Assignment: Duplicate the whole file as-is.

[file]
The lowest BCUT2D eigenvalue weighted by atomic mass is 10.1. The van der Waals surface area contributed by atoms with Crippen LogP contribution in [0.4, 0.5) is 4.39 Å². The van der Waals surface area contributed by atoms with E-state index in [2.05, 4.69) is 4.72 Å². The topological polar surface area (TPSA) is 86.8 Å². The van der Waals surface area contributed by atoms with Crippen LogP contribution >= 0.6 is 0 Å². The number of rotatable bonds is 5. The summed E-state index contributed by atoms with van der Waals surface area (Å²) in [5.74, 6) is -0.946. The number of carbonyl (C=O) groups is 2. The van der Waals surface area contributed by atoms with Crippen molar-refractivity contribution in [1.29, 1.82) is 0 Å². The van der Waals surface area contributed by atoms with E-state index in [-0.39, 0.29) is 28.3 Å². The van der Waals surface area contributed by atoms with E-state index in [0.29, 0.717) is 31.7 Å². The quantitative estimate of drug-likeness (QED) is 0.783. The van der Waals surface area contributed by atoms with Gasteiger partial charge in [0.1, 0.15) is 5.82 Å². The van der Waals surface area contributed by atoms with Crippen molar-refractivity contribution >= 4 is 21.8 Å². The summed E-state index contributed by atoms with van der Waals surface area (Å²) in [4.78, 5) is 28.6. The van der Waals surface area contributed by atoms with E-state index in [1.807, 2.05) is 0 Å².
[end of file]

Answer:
The lowest BCUT2D eigenvalue weighted by atomic mass is 10.1. The van der Waals surface area contributed by atoms with Crippen LogP contribution in [0.4, 0.5) is 4.39 Å². The van der Waals surface area contributed by atoms with E-state index in [2.05, 4.69) is 4.72 Å². The topological polar surface area (TPSA) is 86.8 Å². The van der Waals surface area contributed by atoms with Crippen LogP contribution >= 0.6 is 0 Å². The number of rotatable bonds is 5. The summed E-state index contributed by atoms with van der Waals surface area (Å²) in [5.74, 6) is -0.946. The number of carbonyl (C=O) groups is 2. The van der Waals surface area contributed by atoms with Crippen molar-refractivity contribution in [1.29, 1.82) is 0 Å². The van der Waals surface area contributed by atoms with E-state index in [-0.39, 0.29) is 28.3 Å². The van der Waals surface area contributed by atoms with E-state index in [0.29, 0.717) is 31.7 Å². The quantitative estimate of drug-likeness (QED) is 0.783. The van der Waals surface area contributed by atoms with Gasteiger partial charge in [0.1, 0.15) is 5.82 Å². The van der Waals surface area contributed by atoms with Crippen molar-refractivity contribution >= 4 is 21.8 Å². The summed E-state index contributed by atoms with van der Waals surface area (Å²) in [4.78, 5) is 28.6. The van der Waals surface area contributed by atoms with E-state index in [1.807, 2.05) is 0 Å².